The QSFP+ transceiver is the dominant transceiver form factor used for 40GbE (Gigabit Ethernet) applications. In 2010 the IEEE standard 802.3ba released several 40GbE standard and along with the general specification, defined a number of fiber optic interfaces. These standard interfaces including 40GBASE-SR4 (QSFP SR4) and 40GBASE-LR4 (QSFP LR4) attempted to satisfy a number of different objectives including support for MMF (multimode fiber) and SMF (single-mode fiber) compatibility.
The basic versions of QSFP are SR4 and LR4 that are respectively designed for MMF and SMF 40GbE applications. SR is short for short reach and LR represents Long Reach. 4 means 4 Tx and Rx. The interfaces designed by 40GBASE-SR4 and 40GBASE-LR4 are not the same. The most obvious difference is that 40GBASE-SR4 is with MPO/MTP port while the 40GBASE-LR4 is with the Duplex LC port. The following table summarizes the differences between QSFP+ transceiver optical interfaces and electrical interfaces.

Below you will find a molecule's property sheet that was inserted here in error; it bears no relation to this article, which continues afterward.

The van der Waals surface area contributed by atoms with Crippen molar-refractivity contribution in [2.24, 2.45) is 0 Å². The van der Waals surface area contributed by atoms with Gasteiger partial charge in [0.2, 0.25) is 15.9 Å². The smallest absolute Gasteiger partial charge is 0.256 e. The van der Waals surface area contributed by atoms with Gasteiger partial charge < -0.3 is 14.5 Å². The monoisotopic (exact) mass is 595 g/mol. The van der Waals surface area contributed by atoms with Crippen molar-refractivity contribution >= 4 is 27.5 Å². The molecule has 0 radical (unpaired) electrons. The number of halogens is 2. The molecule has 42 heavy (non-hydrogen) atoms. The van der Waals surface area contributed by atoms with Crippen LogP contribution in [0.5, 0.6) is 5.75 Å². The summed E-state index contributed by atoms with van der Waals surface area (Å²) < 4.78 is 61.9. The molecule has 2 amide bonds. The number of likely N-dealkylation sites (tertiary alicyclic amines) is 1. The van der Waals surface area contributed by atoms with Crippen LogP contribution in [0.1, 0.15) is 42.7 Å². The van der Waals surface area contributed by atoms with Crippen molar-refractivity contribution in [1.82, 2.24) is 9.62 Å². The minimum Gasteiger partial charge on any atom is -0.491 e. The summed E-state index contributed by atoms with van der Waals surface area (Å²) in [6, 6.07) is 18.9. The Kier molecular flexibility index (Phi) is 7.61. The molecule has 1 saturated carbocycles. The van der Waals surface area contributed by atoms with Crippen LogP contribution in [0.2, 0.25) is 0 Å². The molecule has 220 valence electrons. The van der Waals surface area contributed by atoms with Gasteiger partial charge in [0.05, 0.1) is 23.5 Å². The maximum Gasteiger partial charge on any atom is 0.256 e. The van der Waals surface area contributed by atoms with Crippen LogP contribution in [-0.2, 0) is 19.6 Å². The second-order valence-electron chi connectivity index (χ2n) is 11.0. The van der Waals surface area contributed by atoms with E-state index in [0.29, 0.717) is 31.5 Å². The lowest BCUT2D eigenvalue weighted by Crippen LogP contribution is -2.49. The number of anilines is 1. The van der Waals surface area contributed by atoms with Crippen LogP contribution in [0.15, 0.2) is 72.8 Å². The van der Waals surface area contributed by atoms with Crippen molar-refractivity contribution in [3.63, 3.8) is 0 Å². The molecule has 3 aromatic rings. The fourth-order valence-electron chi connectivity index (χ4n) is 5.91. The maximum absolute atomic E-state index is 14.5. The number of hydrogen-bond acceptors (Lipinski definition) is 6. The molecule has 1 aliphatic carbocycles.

The cost of 40GBASE-SR4 QSFP+ is more cheaper than the 40GBASE-LR4 QSFP+. Additionally, the fiber cost of the cabling with them also have a big difference. Because smf cabling is more expensive than the mmf cabling.
With the wide deployment of 40 GbE, the 40GBASE-SR4 and 40GBASE-LR4 transceivers are more and more widely used. 40GBASE-LR4 QSFP+ transceivers (such as QSFP-40G-LR4) are most commonly deployed between data-center or IXP (Internet exchange point) sites with single-mode fiber. 40G SR4 QSFP+ transceivers (e.g. Cisco QSFP-40G-SR4) are used in data centers to interconnect two Ethernet switches with 8 fiber parallel OM3/OM4 multimode fiber cabling.